Representational Conventions and Varieties of Operatic Madness: The Gap between Dramaturgy and Diagnosis

Matsumoto, Naomi. 2023. Representational Conventions and Varieties of Operatic Madness: The Gap between Dramaturgy and Diagnosis. In: Lorenzo Lorusso; Michele Augusto Riva and Vittorio Alessandro Sironi, eds. Effects of Opera Music from Brain to Body: A Matter of Wellbeing. Cham, Switzerland: Springer, pp. 125-129. ISBN 9783031347689 [Book Section]

[img] Text
Effects of Opera Music from Brain to Body.pdf - Published Version
Permissions: GRO Registered Users Only

Download (976kB)

Abstract or Description

This chapter encapsulates the main objectives of this collection and further illuminates issues concerning opera-medicine interconnection by exploring the origins and early developments of the operatic mad scene. Such scenes emerged in opera based upon several earlier cultural products including Greek tragedy and the Commedia dell’arte where insanity was represented in various forms. Opera has constructed its own conventions over time, drawn from past instances, and so it is often difficult to draw direct parallels between operatic representations of insanity and their contemporary medical practices. Also, the conventions of representing insanity led opera to incorporate behaviourally similar but pathologically distinct conditions such as sleepwalking, acute depression or even intoxication etc. This raises the problematic issue of defining operatic insanity per se. Moreover, examining mad scenes from the early modern period raises unexpected features of the ‘gendering’ of insanity, in that in early opera more male protagonists than female succumbed to the condition, unlike more famous, 19th-century examples.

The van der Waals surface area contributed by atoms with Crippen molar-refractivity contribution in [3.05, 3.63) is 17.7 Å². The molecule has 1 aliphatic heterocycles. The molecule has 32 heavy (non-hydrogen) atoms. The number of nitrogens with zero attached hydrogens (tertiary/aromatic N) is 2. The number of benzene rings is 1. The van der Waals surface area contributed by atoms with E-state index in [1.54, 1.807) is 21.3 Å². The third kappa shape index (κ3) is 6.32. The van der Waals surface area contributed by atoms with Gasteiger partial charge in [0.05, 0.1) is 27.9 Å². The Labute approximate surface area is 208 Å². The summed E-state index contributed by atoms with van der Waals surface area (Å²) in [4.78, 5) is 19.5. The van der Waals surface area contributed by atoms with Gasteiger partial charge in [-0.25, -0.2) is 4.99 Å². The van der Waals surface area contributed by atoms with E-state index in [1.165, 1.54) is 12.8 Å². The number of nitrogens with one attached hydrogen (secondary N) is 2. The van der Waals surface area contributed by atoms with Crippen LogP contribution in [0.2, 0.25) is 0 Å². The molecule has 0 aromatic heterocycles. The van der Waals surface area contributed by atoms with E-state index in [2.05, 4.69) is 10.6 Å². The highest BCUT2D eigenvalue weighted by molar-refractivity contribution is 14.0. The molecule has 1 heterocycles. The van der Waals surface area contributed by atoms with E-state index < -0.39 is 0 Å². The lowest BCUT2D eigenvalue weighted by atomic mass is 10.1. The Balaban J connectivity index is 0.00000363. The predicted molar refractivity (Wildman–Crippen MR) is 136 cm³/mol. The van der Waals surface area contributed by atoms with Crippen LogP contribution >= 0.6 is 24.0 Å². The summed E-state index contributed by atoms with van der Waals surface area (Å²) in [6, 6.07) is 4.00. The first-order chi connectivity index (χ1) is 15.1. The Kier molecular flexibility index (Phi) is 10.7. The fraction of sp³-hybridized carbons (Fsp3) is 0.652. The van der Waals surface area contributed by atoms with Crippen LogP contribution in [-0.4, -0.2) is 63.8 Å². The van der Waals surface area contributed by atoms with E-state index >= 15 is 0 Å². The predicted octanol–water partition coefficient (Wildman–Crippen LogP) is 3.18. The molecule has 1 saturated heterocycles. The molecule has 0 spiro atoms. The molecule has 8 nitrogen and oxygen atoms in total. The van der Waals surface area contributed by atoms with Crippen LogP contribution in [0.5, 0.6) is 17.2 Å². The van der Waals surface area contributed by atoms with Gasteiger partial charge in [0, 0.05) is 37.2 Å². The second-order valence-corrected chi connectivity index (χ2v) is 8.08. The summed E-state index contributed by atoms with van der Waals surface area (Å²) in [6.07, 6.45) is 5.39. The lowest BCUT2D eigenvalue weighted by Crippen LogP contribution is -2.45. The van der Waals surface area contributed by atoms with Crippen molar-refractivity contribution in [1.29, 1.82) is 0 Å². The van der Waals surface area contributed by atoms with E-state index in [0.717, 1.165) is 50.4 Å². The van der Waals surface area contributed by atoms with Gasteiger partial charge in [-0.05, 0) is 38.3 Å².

We can see that the changes in the operatic representation of madness occurred in conjunction with attitudinal shifts in society towards those afflicted: madness moved from evoking laughter, to pity, and finally sympathy. Also, in the nineteenth century, opera began to demonstrate in mad scenes the deconstruction of the ‘Self’ rather than a simple behavioural aberration.
Through an exploration of the parallel between operatic and medical approaches to madness we can see how the insights of both come together for something deeper about the reception of madness in society – its symptoms, causes, its displays and disturbances, and its cultural meanings.

Item Type:

Book Section


History of opera, operatic mad scenes, gender, opera-medicine interconnection

Departments, Centres and Research Units:



5 October 2023Published

Item ID:


Date Deposited:

28 May 2023 14:29

Last Modified:

03 Feb 2024 09:01


View statistics for this item...

Edit Record Edit Record (login required)